Sergio Perez won the Saudi Arabian GP, leading Red Bull home 1-2 ahead of rising Max Verstappen.
After Fernando Alonso’s Aston Martin took him off the starting line, Perez hit the front on lap 4 and pulled away as team-mate Verstappen battled back from 15thth after the drive shaft failure in qualifying.
Verstappen moved up to fourth before benefiting from the safety car when Lance Stroll’s Aston Martin stopped. He quickly picked off those in front to sit half a distance behind Perez.
The Red Bulls were a second lap faster than the opposition in the closing stages, but Verstappen reported a problem with his driveshaft at high speed and was unable to do anything to his team-mate in the second half of the race.
2023 Saudi Arabian Grand Prix results
How the 2023 Saudi Arabian Grand Prix unfolded
Perez was unable to maintain his pole position advantage off the start line as Alonso – who was given a 5s penalty for being too far to the left of his grid position – raced past him into the first corner. George Russell ran third in the Mercedes ahead of Carlos Sainz (Ferrari) and Stroll, the latter pulling off a brilliant move outside the Ferrari at Turn 13.
Lewis Hamilton, the only driver in the top 10 to start on hard tyres, dropped to seventh in the Mercedes. Ferrari’s Charles Leclerc started 12thth after receiving a 10-place grid penalty for changing engine control electronics and using soft tires to gain three places in the first round. Verstappen gained two places on the opening lap, with Oscar Piastri needing a new front wing for his McLaren after a first corner collision against Alpine.
Alonso led until Perez passed him at Turn 1 at the start of the fourth lap and the Mexican pulled over 3 seconds. Leclerc and Verstappen moved up to seventh and ninth on lap 10.
Verstappen’s DRS overtook Hamilton on lap 12 to take eighth, two seconds behind Leclerc, who then put Esteban Ocon’s Alpine between them a tour later. Verstappen jumped to sixth when he passed Ocon and Stroll on lap 14. Sainz pitted two laps later, also took a hard time but passed Stroll.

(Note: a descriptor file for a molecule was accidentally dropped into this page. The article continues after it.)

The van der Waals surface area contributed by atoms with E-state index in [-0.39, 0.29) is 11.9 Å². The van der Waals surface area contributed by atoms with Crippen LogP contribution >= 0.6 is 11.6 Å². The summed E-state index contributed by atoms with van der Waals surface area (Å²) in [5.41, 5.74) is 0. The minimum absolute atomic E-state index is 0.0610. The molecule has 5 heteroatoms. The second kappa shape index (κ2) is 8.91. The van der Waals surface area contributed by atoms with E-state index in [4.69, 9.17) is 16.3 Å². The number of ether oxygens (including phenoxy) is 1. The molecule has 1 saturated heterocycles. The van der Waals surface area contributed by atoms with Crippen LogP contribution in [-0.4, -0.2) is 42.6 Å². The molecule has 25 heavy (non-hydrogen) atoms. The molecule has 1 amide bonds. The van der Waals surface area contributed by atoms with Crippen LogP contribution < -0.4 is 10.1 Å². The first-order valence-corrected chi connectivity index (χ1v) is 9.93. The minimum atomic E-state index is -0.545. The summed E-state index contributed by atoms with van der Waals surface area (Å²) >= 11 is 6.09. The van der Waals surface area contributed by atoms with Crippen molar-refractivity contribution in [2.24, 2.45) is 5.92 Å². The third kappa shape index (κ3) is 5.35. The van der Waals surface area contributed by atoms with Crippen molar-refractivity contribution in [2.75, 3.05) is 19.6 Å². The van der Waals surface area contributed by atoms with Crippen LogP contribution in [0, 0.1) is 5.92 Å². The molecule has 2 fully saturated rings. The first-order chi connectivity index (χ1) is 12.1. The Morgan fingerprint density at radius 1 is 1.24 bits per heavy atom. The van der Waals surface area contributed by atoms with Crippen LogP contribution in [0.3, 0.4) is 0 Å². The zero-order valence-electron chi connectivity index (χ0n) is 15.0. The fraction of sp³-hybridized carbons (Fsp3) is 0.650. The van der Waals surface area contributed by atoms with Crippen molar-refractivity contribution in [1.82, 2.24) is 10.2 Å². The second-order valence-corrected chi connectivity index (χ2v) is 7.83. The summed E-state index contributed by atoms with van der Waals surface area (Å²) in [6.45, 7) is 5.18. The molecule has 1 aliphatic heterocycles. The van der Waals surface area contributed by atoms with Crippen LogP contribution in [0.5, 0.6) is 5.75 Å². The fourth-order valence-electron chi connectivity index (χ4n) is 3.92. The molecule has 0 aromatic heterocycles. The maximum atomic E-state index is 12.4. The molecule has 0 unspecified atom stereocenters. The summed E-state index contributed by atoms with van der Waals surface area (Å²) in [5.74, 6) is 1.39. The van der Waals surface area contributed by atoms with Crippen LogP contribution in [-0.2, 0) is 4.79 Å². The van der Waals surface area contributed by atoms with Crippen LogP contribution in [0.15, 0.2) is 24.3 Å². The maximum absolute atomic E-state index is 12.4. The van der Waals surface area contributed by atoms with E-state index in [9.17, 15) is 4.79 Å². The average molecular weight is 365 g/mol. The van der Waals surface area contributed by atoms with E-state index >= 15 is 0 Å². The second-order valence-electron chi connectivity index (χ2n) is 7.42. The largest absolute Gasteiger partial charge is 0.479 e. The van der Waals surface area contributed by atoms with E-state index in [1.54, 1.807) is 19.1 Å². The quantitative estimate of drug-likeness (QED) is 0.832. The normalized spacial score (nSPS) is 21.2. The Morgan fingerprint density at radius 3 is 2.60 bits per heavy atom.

Leclerc pitted on lap 17, allowing Verstappen to clear into fourth, and rejoined ahead of Stroll, who struggled to get back up to speed. Stroll was then told to stop on track, prompting a safety car on lap 18 – despite his car having driven into a gap in the guardrail that the FIA failed to detect.
Perez led those who had not yet pitted and Alonso served his 5s penalty but rejoined Russell in front.
At the lap 21 rolling restart, Perez led Alonso, Russell, Verstappen, Sainz, Hamilton (who switched to mediums along with almost everyone else on the hards) and Leclerc, who was the big loser in the mixed series. Hamilton used his fresh mids to pass Sainz on the exit of Turn 1 to move up to fifth.
Verstappen breezed past Russell into the final corner, leaving Alonso between him and Perez, who was 5s down the road. Verstappen’s DRS drove past Alonso for the second half of the race, 5.6s ahead of Perez – and they began trading Fastest Laps. But after closing the gap to 4.5 seconds, Verstappen began complaining of a driveshaft problem, while Perez reported a long brake pedal.
Despite these complaints, the Red Bulls kept pace with Perez keeping Verstappen at bay. Alonso finished 15 seconds behind the Mercedes duo.
Russell was unwilling to cede fourth to Hamilton despite their tire difference, and Ferrari didn’t have much pace in the tights and didn’t prove to be a threat from behind.
Ocon finished eighth ahead of team-mate Pierre Gasly as Kevin Magnussen (Haas) and Yuki Tsunoda (AlphaTauri) battled it out in a brilliant duel for the final point with a couple of laps to go for the Dane’s win.
Verstappen set the fastest lap in the final lap of the race.
UPDATE: After the race, Alonso had another 10 seconds added to his race time for failing to complete his time penalty correctly at his only pit stop, dropping him to fourth behind Russell.